Now here’s a couple of questions: would you have found this paper more useful if it contained some infographics you could share with patients?
Would it have had more impact for you if you could click on a video link of patients being told about atypical glandular cells on their smear and showing how they went through their subsequent treatment?
Just asking. I know some of this sounds dangerously qualitative.
RCT results v population results
Randomized controlled trials are tedious to conduct, tedious to get funded, and often tedious to read. The commonest criticism is that they don’t reflect real-life populations. So now that we can collect data from whole real-life populations, why don’t we drop RCTs? This needs an hour’s worth of EBM seminar time to discuss, and here’s the paper the class needs to read, comparing estimated treatment effects for mortality between observational studies using routinely collected health data (RCD) and subsequent evidence from randomized controlled trials on the same clinical question. “Overall, RCD studies showed significantly more favorable mortality estimates by 31% than subsequent trials … Studies of routinely collected health data could give different answers from subsequent randomized controlled trials on the same clinical questions, and may substantially overestimate treatment effects. Caution is needed to prevent misguided clinical decision making.”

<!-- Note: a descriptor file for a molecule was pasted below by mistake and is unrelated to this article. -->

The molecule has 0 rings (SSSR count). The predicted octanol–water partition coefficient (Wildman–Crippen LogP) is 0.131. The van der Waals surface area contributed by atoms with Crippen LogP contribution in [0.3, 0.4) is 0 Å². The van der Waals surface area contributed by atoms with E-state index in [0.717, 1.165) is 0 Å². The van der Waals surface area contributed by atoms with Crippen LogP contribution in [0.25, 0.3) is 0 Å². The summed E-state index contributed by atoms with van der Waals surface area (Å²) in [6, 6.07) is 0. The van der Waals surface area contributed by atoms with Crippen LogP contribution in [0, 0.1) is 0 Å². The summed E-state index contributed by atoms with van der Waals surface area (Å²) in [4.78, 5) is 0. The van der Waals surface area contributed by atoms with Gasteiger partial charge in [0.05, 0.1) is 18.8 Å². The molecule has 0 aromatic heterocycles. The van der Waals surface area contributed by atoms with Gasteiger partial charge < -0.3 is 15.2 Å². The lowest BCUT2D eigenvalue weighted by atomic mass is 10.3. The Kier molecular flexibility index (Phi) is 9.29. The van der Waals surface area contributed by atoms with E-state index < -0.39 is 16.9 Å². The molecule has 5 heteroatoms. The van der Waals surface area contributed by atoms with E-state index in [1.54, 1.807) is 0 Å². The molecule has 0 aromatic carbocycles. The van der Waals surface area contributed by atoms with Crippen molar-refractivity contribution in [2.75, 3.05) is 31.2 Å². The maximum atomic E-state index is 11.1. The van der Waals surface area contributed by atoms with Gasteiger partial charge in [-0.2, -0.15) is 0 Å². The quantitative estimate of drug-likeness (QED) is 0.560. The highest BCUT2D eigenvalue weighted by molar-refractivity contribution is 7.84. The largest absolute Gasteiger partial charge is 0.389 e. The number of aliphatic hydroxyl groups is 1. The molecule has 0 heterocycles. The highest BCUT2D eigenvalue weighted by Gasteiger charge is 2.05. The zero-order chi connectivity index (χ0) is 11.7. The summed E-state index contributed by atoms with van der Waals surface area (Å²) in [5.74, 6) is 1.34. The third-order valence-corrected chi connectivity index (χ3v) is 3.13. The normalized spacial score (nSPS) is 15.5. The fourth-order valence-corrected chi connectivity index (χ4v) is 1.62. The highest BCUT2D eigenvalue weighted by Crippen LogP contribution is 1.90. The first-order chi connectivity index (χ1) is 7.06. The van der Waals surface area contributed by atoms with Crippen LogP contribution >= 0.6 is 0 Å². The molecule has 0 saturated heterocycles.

Plant of the Week: Teucrium fruticans
There’s never been quite so flowery a winter as this one in England. That doesn’t stop February being a tiresome, unnecessary, and malevolent month, but it does remind one that from now on things are going to get better and better.
Despite some recent frosts, our teucrium has decided it’s time to produce lots of lovely blue flowers among its tousled silver foliage. These look more like the blooms of late summer, and rightly so, since the teucrium will flower then too. The foliage will look just the same but emit wafts of aromatic fragrance.
So here is a plant for all seasons. Once it is in full growth, treat it with great severity to stop it becoming a sprawling mess. If you want new plants, just stick the branches in the ground. It is probably best kept disciplined against a warm wall.